Mobile searches on Google now represent about 57% of all search traffic, as mobile web site traffic is now clearly outpacing traditional desktop traffic, according to a new study from content performance marketing company BrightEdge.
The study also found that 79% of all searches were different across mobile and desktop, suggesting a significant shift to the mobile-first search index Google announced last year. BrightEdge said its research confirmed the emergence of two separate search indexes –– one for desktop and one for mobile –– with 47% of keywords in positions 1–20 ranked differently on mobile and desktop search engine results pages.
Additionally, the study found that the first page that ranks for a domain on a search query is different on mobile and desktop search engine results pages on about 35% of searches.
The ultimate takeaway from this study goes a little something like this: Mobile is happening, people. Get with the program.
We have been hearing about the impact of mobile search for a while now, so this study should not come as a complete surprise to retailers. There is more detail, of course, to the lessons that can be learned from this study, but a big part of it is that BrightEdge is presenting some evidence that mobile search traffic represents the majority of search traffic by a margin — 14% — that is only going to grow. Well, that and the notion that a mobile-first search index has some unique value.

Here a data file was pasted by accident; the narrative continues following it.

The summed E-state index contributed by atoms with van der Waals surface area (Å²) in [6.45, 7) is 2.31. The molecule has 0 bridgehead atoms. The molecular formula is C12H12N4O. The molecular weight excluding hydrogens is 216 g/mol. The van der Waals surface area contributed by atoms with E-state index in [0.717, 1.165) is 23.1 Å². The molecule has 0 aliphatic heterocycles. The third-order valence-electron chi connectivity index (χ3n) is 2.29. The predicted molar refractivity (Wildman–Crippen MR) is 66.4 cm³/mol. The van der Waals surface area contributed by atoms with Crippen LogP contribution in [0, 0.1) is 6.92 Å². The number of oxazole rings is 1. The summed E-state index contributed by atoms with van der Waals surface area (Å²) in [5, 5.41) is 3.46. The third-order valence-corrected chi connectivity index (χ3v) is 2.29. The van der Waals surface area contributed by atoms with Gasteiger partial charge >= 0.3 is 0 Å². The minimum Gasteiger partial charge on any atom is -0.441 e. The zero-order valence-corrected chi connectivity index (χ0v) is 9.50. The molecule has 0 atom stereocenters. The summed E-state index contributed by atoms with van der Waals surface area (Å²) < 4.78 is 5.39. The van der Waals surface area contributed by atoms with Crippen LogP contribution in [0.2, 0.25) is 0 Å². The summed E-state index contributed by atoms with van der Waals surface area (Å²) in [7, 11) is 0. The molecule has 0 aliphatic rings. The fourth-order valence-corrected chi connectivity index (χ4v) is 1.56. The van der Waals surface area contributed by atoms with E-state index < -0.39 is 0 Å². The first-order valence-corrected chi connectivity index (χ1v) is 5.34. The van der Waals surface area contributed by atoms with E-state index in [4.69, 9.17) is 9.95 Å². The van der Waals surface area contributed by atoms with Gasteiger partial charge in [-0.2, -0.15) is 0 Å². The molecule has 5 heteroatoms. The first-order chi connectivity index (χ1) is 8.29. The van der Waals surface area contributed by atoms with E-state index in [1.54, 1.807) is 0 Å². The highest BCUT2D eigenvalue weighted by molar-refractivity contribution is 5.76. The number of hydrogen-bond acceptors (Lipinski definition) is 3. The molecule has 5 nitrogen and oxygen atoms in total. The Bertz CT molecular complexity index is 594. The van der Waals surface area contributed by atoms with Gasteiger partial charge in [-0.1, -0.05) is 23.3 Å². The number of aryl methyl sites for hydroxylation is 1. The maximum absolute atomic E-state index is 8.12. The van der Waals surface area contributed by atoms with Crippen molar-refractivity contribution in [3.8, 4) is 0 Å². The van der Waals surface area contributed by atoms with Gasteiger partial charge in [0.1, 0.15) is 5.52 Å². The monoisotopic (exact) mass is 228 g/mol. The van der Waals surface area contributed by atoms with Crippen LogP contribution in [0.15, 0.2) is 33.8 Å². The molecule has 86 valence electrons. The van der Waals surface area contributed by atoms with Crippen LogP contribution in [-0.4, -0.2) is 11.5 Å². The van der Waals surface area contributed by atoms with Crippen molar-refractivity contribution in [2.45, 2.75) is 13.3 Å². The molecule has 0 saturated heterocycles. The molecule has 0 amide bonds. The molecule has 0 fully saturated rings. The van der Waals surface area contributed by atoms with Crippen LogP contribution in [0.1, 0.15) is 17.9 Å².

The frequency with which search results come out differently for mobile and desktop-initiated Google searches means that retailers need to have search engine optimization, content and marketing strategies that reflect those differences.
Some retailers and brands may already understand this. In the study, BrightEdge notes that Carlos Spallarossa, director of SEO at L'Oréal, is pushing for a mobile-first perspective. "We are developing content with a mobile-first perspective to connect with our users with info, use advice, and reviews — especially when they are near a store where they can easily purchase,” he said, according to the study.
Others may not be so far along in understanding it, and BrightEdge has a few suggestions about how to change up their approaches. Designing and optimizing websites for speed and mobile-friendliness is a start, but among other suggestions listed in the study, retailers and brands need to understand different online consumer intent signals across desktop and mobile devices. Also, producing separate mobile and desktop content that resonates on multiple device types is a good idea. BrightEdge also advises tracking, comparing and reporting mobile and desktop share of traffic continuously, as well as tracking organic search rank for mobile and desktop separately.
Mobile commerce may have once seemed to be nothing more than a sub-set of the broader e-commerce universe, but now it's becoming clear that mobile is charting its own unique territory.